Other whale species, such as blue whales, fin whales, humpback whales and minke whales, can be seen year-round. There is also a local population of about 450,000 dolphins—more dolphins per square mile than anywhere else in the world. Sightings of the “dolphin stampede,” the phenomenon of a massive dolphin pod traveling at high speeds by diving in and out of the water, has also put Dana Point on the map.
“With all Dana Point has to offer for dolphin and whale watching, it made sense to trademark it as not just a destination but as the capital of the world,” Gisele Anderson said.
Taking on the Trademark
After setting aside their rivalry, Kalez and Anderson developed the idea to trademark their concept. They pitched the undertaking to various entities, including City of Dana Point, Ocean Institute and Visit Dana Point.
“We soon realized that the best way to get things done was to do it ourselves,” Kalez said. “And two women were able to get it done.”
“Donna is very well-connected and is a strong leader in the community. We were able to use that strength in our networking efforts,” Anderson said. “My role was to take on the research.”
Kalez and Anderson worked with trademark attorney Michael Markos, who explained to them that they would need to create an entity for the application process. It just so happened that each of the women had her own piece of the puzzle. Kalez had owned Dana Point Whale Watching Corp, but it had been sitting dormant. Anderson had owned the domain danapointwhalewatching.com. Anderson and Kalez combined their resources, and their trademark application was approved and finalized by the U.S. Patent and Trademark office. The website is now up and running to promote Dana Point’s dolphin and whale watching excursions.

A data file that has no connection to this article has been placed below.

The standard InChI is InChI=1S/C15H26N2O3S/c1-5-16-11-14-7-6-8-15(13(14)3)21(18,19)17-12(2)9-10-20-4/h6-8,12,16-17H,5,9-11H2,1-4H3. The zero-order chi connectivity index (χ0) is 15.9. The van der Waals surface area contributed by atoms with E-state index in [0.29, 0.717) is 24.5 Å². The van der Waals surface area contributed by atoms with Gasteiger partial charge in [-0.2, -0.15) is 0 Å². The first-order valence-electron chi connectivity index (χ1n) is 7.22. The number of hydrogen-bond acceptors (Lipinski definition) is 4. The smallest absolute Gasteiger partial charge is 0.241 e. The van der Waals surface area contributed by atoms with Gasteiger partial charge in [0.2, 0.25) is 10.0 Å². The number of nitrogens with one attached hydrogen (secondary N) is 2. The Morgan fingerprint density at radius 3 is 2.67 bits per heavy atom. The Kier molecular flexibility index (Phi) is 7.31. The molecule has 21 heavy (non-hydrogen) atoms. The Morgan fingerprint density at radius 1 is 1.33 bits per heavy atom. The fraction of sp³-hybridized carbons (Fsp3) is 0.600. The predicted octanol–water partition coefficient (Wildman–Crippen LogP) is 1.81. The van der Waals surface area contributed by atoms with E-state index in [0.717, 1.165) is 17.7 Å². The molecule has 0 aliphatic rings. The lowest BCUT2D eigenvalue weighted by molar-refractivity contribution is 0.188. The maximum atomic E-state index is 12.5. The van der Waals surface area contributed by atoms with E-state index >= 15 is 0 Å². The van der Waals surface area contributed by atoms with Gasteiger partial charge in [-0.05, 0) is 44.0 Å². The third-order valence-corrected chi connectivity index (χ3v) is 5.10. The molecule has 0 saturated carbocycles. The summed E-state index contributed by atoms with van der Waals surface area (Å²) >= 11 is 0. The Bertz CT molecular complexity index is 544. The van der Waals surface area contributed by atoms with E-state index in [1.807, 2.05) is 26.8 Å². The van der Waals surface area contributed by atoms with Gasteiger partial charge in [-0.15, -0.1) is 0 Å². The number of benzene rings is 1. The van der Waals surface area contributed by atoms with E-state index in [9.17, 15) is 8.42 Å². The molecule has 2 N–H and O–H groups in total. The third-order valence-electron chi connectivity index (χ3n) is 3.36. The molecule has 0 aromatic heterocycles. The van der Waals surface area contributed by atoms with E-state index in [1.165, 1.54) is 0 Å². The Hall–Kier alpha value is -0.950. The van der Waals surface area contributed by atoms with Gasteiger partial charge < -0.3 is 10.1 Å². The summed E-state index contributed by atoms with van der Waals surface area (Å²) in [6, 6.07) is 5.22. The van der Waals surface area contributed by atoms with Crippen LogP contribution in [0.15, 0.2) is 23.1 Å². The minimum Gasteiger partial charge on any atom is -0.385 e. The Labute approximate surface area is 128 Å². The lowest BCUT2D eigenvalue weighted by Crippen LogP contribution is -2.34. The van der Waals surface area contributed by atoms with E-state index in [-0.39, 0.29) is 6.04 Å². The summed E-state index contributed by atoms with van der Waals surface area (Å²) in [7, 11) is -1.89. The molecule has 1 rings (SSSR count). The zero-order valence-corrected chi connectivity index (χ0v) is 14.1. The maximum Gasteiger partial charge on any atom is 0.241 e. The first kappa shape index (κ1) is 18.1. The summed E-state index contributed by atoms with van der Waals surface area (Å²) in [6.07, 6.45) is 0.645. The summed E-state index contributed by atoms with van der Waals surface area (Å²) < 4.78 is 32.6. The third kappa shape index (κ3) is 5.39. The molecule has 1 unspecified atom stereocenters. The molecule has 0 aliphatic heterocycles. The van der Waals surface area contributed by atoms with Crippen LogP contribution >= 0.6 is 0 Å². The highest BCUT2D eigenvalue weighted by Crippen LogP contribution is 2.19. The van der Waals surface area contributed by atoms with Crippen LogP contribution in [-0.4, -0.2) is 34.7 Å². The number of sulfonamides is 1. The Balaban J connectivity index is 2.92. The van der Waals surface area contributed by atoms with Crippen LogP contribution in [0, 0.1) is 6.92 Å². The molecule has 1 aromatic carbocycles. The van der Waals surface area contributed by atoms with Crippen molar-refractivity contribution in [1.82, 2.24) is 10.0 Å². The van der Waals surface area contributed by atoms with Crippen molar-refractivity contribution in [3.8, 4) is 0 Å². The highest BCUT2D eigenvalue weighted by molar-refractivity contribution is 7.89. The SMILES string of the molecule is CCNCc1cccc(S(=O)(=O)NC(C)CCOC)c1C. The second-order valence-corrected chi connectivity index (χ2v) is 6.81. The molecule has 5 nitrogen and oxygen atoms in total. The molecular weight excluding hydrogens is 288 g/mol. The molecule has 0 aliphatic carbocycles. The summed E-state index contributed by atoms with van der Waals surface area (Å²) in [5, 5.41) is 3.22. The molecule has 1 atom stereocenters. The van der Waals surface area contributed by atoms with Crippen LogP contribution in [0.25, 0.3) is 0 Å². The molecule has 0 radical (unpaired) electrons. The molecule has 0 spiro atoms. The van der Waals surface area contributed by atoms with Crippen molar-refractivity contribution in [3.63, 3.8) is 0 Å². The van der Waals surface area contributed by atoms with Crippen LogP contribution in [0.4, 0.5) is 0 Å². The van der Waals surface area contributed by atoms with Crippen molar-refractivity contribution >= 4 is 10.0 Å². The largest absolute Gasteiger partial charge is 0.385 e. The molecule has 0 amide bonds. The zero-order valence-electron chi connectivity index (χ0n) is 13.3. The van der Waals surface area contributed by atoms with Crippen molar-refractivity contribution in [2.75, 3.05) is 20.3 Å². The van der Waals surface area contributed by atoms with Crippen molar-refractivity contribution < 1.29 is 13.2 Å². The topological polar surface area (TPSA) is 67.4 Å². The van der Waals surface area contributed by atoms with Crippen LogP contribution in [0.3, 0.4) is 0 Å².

“This is our gift to the community. We put in the effort, time and resources to get this done, and we want the community to really take advantage of this trademark,” Kalez said. “We want the city, the county and state of California to be able to claim Dana Point as the Dolphin & Whale Watching Capital of the World.”
Orange County Supervisor and Dana Point resident Lisa Bartlett commends Anderson and Kalez for their accomplishments.
“All who live in Dana Point and its surrounding areas have always appreciated our sea-life, and it is a true honor to now be internationally recognized as the whale and dolphin watching capital of the world. I applaud Donna Kalez and Gisele Anderson on their tireless efforts to make this recognition a reality.”
Kalez and Anderson envision that the trademark be utilized by the State of California, as well as receive national recognition.
“Wouldn’t it be cool if the state used this trademark to say California is home to the Dolphin & Whale Watching Capital of the World? If we could get that kind of support in the way that Australia rallies for their industry, it could really open up opportunities for our community,” Kalez said.
As for what’s next, motorists will soon see signs on the freeway with the trademark logo after Anderson secured the required approvals. The pair will also take on the task of creating a national “Dolphin & Whale Watching” holiday.
“It’s been a great feeling,” Kalez said. “We were able to work together for this huge undertaking, put away a lot of our differences and trust each other. There’s no limit to what we can accomplish.”